Spin bearings have been invented as alternatives to such conventional rolling-element bearings as ball, spherical, needle, and roller bearings. Like a conventional bearing assembly, a spin-bearing assembly includes opposing complementary support members (more specifically, bearing races) spaced apart by rolling elements (more specifically, spin bearings, which correspond to ball, needle, or roller bearing elements).
Spin bearings can be made in a variety of sizes and shapes, with various numbers of contact surfaces that have compound convex and/or concave curvatures. The figure presents an example of a spin-bearing assembly that contains spin bearings that have convex contact surfaces and are shaped like an hourglass. A carrier spring partly encircles the waists of the spin bearings on their radially inner sides, keeping the spin bearings evenly spaced apart and gently biasing the spin bearings outward against the outer race. Two semicircular openings on the inner race are provided to enable the insertion or removal of spin bearings during assembly or disassembly, respectively.
What distinguishes spin-bearing assemblies is their unique rolling-element and bearing-race geometries, which afford advantages of load-bearing capacity, retention of alignment, and size, relative to the corresponding aspects of conventional bearings. By suitable choice of design parameters - especially the angles and the radii of curvature of contact surfaces of bearings and races, it is possible to reduce (relative to conventional designs) the contact stresses for bearing assemblies of a given size. Consequently, a spin-bearing assembly can be stronger than a ball-bearing assembly of the same size; or for a given load-bearing capacity, a spin-bearing assembly can be made smaller than a ball-bearing assembly.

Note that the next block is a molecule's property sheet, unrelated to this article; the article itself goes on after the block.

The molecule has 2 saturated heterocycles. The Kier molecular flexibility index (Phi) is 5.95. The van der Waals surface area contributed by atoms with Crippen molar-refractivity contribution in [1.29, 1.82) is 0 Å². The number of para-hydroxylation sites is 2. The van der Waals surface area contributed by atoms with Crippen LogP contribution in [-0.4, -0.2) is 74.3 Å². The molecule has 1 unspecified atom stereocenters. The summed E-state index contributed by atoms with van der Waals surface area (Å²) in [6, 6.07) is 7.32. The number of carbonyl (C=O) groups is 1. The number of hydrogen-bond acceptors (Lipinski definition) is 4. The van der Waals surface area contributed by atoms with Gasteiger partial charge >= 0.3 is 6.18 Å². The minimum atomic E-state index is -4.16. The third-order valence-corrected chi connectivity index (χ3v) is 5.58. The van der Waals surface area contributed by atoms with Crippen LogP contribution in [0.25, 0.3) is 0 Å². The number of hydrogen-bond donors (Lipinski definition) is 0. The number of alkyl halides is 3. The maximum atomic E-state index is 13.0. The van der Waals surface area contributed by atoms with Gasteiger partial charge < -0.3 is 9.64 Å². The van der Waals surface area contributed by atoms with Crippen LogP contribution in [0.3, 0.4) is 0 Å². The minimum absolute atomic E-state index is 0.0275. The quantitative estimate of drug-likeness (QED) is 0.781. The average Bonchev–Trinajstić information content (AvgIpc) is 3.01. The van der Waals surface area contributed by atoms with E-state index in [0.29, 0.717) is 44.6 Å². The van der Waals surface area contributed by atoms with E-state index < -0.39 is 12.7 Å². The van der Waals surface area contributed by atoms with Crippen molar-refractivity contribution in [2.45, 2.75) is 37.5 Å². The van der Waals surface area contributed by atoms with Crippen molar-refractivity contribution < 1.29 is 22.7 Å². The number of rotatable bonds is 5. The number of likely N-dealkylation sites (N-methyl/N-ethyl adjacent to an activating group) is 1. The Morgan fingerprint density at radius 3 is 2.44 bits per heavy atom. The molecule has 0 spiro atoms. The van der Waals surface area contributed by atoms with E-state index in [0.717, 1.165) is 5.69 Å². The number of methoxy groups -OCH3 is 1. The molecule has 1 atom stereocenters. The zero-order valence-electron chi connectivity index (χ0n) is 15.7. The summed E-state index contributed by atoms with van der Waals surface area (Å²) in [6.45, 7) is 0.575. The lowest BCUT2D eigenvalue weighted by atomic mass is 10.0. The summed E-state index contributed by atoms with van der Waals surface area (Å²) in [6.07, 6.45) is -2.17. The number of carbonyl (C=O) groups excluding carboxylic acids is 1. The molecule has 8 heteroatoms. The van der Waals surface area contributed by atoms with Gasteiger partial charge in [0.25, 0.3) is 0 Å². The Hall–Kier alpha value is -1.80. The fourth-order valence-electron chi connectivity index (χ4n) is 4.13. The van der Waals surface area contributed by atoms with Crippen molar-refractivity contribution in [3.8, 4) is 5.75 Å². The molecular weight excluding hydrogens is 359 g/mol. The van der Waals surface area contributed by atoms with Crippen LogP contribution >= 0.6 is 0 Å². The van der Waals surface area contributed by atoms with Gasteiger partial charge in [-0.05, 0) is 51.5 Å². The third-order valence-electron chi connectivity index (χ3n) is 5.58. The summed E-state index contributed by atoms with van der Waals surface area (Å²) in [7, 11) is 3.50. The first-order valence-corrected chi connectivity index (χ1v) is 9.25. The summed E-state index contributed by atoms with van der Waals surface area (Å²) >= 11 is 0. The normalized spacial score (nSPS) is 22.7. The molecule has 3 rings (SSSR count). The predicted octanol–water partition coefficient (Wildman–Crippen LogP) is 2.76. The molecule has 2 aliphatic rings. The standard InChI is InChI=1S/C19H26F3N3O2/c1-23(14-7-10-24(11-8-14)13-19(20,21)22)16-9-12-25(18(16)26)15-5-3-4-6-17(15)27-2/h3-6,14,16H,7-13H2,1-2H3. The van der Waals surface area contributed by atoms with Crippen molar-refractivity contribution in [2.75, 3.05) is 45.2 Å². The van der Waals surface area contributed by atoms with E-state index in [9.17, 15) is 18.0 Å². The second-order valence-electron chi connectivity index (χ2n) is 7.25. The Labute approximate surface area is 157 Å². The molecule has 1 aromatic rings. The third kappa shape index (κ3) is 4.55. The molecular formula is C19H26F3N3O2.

Spin bearings are also superior to conventional bearings with respect to nature of the loads that they can bear. Both conventional and spin bearings can withstand radial (side) loads. However, unlike roller and needle bearings, spin bearings can withstand thrust (axial) loads as well. In comparison with an equivalent spherical-bearing assembly, a spin-bearing assembly has greater thrust capacity and/or is more compact, especially in the axial dimension. Unlike a spherical-bearing assembly, a spin-bearing assembly prevents the bearing races (and thus the structural members attached to them) from rocking and twisting with respect to each other; hence the spin-bearing assembly is more effective in stabilizing and positioning the structural members. In addition, spin bearings are superior to spherical bearings with respect to precision of motion. Finally, spin bearings do everything that tapered roller bearings can do, but in a simpler way and at lower cost.
This work was done by John M. Vranish of Goddard Space Flight Center.
This invention has been patented by NASA (U.S. Patent No. 5,836,701). Inquiries concerning nonexclusive or exclusive license for its commercial development should be addressed to
the Patent Counsel
Goddard Space Flight Center; (301) 286-7351
Refer to GSC-13679.